Clawson hopes preseason drills will allow the coaching staff to make further assessments.
“We’ll kind of see with Orville how durable is he, how many hits can he take, how many carries can he handle, and when you're playing back in the backfield, you've got to be able to protect, too,” Clawson said. “So that's an element of his game that we've got to get a better evaluation of.”
But Clawson left no question as to how important Reynolds’ development could be to Wake Forest this fall.
“I would say this: It's difficult for me to imagine us having a really good season if Orville Reynolds doesn't have a great year for us,” Clawson said. “He needs to be a key guy and be a major contributor
CAVALIERS AND CARDINALS (Monday, 2:50)
Virginia and ACC newcomer Louisville have been designated permanent playing partners, meaning the Cavaliers and Cardinals will meet annually on the football field. Virginia head coach Mike London was asked to assess how long into the series it might take for a major rivalry to blossom.
“I don't know the answer to that, but the fact that you compete on the football field is … they're a competitor, and they've taken Maryland's place,” London noted. “And now we'll play them every year, and whatever rivalry occurs out of that, whatever competition rises out of that, we'll all see.”
London is already sure of one thing – he’s glad the Cardinals are on board.
“Louisville is a great addition to the ACC,” London said. “Coach (Bobby) Petrino has done a fantastic job different places that he's been. They've won. Their athletic program is always one that you hear about nationally, and so now they're in the league. They're in the Coastal Division. So we have to play our best football when they come to Charlottesville and be representative of the type of team that we want to have in Charlottesville.”
UNC Becoming Fedora's Team (Monday, 2:45)
Larry Fedora is set to begin his third year as head coach at North Carolina. With each recruiting class, the Tar Heels become more of “his team,” with fewer and fewer holdovers from previous staffs.
“I think there's just a comfort level, I really do,” Fedora said. “The tough thing about when you come into a program and you don't know the kids is, one, you don't know the strengths and weaknesses of each kid. You don't know what to take advantage and what to hide. The other thing is, you really don't know the kid. You don't know his parents, you don't know his family, you don't know how he was raised. You just try to learn that as quickly as possible, but that's hard to do when you're not spending a year, year and a half recruiting that young man.”
It is probably no accident, therefore, that a number of freshman and sophomores made contributions to the program over the last two years.
“When you bring in the kids that fit your system, you can note how hard you can push, what you need to do to get the most out of that kid,”
GETTING DEFENSIVE (Sunday, 7:00)
Pitt returns just five defensive starters from last season, but senior strong safety Ray Vinopal doesn’t worry about the Panthers putting a competent unit on the field this fall.
“(Linebackers) Todd Thomas, Matt Galambos played a lot last year. Great guys, know what they're doing, and I can count on them being where they need to be when they're supposed to be there,” Vinopal said. “Up front (defensive end) Dave Durham is another guy that you can just count on to be where he's supposed to be, And on a defense that's all you need -- guys being in the right spot, where they're supposed to be doing their job. When you've got all 11 guys doing that, you've got a good defense.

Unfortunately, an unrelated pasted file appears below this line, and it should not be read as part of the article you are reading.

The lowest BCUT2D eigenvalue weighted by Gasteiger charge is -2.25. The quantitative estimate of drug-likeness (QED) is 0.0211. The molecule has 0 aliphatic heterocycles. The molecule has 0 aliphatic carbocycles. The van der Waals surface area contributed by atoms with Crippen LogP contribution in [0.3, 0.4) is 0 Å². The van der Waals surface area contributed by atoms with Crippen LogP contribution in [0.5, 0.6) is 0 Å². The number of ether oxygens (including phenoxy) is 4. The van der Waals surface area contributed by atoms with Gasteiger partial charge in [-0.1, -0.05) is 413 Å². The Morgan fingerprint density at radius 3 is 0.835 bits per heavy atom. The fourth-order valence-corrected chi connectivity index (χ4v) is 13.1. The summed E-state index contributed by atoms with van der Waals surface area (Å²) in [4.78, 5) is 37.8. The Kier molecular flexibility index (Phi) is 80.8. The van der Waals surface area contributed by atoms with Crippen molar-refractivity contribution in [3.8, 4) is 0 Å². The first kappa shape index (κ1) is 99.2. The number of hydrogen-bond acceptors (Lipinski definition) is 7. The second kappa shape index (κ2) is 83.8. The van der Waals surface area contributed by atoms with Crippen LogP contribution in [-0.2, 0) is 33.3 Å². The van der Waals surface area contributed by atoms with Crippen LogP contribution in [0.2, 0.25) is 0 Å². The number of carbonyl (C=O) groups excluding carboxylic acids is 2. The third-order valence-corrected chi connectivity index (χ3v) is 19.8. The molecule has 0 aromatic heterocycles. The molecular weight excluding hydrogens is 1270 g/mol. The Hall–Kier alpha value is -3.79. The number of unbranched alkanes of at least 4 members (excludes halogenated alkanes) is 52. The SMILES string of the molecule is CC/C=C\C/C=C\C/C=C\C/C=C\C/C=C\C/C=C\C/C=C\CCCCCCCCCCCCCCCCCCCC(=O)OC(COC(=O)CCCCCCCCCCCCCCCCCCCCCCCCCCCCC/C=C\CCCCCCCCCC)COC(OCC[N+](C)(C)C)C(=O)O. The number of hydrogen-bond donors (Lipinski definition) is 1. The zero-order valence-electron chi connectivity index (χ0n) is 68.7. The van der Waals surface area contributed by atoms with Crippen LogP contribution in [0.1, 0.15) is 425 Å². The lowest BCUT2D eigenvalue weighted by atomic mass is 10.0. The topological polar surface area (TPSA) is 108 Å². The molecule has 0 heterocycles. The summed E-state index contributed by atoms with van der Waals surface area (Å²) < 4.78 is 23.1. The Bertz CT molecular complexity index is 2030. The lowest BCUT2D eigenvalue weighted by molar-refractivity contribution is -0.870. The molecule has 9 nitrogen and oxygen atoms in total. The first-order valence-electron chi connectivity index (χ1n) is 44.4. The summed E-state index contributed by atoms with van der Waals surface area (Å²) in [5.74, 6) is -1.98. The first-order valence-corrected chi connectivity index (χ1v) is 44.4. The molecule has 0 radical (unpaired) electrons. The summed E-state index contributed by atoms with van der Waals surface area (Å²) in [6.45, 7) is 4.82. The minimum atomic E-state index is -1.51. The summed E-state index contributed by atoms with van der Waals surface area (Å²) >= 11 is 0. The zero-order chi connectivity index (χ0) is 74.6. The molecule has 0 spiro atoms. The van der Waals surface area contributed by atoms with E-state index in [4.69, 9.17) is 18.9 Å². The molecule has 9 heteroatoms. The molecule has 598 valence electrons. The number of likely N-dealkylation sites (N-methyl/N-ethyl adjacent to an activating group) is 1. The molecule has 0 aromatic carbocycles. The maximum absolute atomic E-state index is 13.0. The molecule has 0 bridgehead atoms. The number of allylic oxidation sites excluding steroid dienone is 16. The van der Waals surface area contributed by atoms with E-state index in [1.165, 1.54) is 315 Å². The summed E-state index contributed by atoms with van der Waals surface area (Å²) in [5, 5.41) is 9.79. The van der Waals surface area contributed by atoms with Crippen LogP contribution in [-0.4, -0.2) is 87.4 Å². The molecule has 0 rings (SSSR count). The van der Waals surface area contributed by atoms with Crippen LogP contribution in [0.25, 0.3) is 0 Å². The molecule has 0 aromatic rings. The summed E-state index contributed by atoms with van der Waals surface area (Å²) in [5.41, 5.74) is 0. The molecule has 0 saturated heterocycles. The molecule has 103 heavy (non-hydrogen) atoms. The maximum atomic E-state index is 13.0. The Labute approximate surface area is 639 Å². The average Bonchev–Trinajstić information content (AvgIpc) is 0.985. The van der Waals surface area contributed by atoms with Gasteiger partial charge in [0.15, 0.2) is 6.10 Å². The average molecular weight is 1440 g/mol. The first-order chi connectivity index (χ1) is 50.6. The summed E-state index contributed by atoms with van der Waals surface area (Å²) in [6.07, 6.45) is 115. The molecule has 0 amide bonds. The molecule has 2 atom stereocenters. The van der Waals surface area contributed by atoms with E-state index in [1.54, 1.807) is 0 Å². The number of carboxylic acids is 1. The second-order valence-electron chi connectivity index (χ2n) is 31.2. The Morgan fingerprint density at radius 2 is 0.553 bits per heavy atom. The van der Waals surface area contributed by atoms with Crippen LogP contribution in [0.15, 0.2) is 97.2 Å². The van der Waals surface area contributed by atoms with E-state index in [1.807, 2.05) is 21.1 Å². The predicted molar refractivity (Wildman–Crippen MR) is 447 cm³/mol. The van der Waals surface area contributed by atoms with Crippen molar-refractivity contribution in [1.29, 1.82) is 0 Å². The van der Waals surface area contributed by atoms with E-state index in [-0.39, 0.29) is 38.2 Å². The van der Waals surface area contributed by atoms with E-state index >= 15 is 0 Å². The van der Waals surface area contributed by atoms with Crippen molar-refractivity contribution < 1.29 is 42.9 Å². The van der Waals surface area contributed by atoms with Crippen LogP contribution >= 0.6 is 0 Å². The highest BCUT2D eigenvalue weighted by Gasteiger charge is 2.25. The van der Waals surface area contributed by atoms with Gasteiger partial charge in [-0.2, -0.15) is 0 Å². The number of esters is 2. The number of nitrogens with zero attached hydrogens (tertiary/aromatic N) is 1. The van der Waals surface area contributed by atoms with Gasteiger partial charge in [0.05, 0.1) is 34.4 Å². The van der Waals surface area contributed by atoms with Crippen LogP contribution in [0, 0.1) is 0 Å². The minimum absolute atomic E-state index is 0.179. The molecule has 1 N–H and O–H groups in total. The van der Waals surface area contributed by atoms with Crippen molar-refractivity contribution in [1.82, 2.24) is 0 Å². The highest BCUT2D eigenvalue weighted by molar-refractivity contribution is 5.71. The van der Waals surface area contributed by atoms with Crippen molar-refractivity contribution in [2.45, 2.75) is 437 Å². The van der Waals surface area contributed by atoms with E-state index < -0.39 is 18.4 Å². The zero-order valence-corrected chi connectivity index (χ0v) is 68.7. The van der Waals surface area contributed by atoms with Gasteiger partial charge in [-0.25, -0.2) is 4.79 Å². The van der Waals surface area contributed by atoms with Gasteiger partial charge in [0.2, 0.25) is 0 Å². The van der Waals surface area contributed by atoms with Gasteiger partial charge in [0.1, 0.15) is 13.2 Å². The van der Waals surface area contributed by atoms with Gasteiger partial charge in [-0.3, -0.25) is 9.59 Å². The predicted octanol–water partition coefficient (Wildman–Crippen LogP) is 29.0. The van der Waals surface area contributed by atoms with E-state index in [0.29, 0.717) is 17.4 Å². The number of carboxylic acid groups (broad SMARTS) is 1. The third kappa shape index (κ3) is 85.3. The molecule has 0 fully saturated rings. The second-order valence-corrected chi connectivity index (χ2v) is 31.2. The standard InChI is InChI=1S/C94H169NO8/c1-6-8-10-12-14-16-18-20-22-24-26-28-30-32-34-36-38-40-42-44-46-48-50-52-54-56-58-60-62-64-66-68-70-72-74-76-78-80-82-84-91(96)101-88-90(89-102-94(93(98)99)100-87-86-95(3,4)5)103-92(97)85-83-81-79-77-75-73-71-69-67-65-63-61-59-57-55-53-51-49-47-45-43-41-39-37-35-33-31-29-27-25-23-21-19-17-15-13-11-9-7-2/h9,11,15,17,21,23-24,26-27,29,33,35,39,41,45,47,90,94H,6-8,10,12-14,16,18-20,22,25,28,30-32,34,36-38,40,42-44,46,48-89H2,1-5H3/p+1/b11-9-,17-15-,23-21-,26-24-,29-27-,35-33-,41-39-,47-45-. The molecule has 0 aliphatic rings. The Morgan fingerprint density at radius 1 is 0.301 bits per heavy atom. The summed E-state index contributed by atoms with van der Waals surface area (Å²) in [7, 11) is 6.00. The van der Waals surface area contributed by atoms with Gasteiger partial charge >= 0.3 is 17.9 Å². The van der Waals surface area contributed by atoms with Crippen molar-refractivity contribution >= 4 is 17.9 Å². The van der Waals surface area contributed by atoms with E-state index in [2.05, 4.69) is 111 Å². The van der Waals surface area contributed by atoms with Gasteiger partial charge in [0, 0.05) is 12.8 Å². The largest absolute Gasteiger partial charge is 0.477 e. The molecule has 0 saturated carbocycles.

Vinopal may be the most versatile player on Pitt’s defensive squad.
“ As for me specifically, I'm asked to do a lot of different roles,” he noted. “They move me down to linebacker sometimes. They man me up on the slot or running back to avoid a mismatch with a linebacker. I play back in coverage, this and that. My goal personally is just to be able to do as many jobs as they ask me to do and do them successfully and in a way that helps our defense stop you from scoring touchdowns.”
SECOND TIME AROUND (Sunday, 6:25)
Syracuse is still kind of a “new kid on the block,” when it comes to Atlantic Coast Conference football, but offiensive lineman Sean Hickey says things should be a bit less complicated as the Orange enters its second year as a league member.
“It's definitely more familiarity more than anything, just to know that you know the personnel each team has. You know the team, are they a physical or a fast team,” Hickey said. “There's no second guessing like last year, maybe take a couple series to figure out how this defense plays and all those types of things. It's going to be a little bit more like familiar just to go in there and no real surprises we play the same division and then one crossover game, that will be a little bit favorite. Then we have Pitt again as we will every year.
“It's just nice to see the same teams. It will be a little bit easier this year I think in terms of understanding who we're playing instead of coming into the game a little unsure.”
WELCOMING THE CHALLENGE (Sunday, 6:10)
The schedule figures to get tougher for Louisville as it moves into the Atlantic Coast Conference, and defensive end Lorenzo Mauldin is more than ready to take on the heavier lifting.
“That's just the main thing – competition,” said Mauldin, who recorded 9.5 sacks and made 12 total tackles for loss last season. “The ACC has a lot of talent in it, and it just feels good to be in the ACC, first off. You know, I feel good to say that Louisville is in the ACC now.
“We finally get a chance to get recognition nationally because we've gotten plenty of times where they said that Louisville doesn't play anybody. So now we get a chance to play some nice powerhouses. You've got the FSUs, the Clemsons and the Notre Dames, and you get a chance to go out nationally and say we beat these teams.”